The presentation clock has three states: Running, paused, and stopped.
- To run the clock, call IMFPresentationClock::Start. The Start method specifies the clock's starting time. While the clock is running, the clock time increments from the starting time, at the current clock rate.
- To pause the clock, call IMFPresentationClock::Pause. While the clock is paused, the clock time does not advance, and GetTime returns the time at which the clock was paused.
- To stop the clock, call IMFPresentationClock::Stop. When the clock is stopped, the clock time does not advance, and GetTime returns zero.
By default, the clock advances at a rate of 1.0, meaning 1 tick per 100 nanoseconds. To change the rate at which the clock advances, query the presentation clock for the IMFRateControl interface and call IMFRateControl::SetRate.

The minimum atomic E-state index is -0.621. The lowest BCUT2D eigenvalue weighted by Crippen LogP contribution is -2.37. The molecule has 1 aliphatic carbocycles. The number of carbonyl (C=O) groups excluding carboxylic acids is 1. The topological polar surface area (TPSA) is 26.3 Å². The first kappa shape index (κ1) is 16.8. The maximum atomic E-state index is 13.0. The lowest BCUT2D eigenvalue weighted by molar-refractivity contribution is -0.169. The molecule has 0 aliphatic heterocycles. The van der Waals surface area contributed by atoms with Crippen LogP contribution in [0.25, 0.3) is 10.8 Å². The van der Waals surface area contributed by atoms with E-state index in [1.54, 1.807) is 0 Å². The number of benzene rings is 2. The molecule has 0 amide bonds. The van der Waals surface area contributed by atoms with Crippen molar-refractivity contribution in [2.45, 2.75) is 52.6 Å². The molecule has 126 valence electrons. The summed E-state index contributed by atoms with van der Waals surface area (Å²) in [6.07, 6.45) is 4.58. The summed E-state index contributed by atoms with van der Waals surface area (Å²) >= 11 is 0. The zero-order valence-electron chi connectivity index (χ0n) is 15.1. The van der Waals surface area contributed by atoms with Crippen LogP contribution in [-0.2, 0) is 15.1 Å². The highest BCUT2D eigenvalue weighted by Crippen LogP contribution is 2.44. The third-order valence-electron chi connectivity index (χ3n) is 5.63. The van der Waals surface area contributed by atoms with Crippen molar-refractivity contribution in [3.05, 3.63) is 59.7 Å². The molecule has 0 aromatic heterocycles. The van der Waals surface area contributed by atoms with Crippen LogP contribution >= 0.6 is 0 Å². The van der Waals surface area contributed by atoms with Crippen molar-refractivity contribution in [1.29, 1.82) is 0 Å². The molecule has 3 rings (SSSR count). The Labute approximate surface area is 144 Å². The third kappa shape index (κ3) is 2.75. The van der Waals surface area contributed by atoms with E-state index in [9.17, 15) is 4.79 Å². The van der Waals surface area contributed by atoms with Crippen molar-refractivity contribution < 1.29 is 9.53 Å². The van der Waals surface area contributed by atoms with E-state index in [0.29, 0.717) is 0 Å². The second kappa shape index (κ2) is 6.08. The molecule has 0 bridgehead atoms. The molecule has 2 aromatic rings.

Objects can receive notifications of state changes (including rate changes) from the presentation clock. To receive notifications, implement the IMFClockStateSink interface and call IMFPresentationClock::AddClockStateSink on the presentation clock. Before shutting down, call IMFPresentationClock::RemoveClockStateSink to unregister the object. Media sinks use this mechanism to receive notifications from the clock.
A media sink tries to schedule each sample so that the sample is rendered at the correct time, or as close to the correct time as possible. The following definitions apply:
- Presentation time. The time when a sample should be rendered. Time is given in units of 100 nanoseconds.
- Media time. Time relative to the start of the content. For example, if a video file is 10 seconds long, the point half way through the file has a media time of 5 seconds.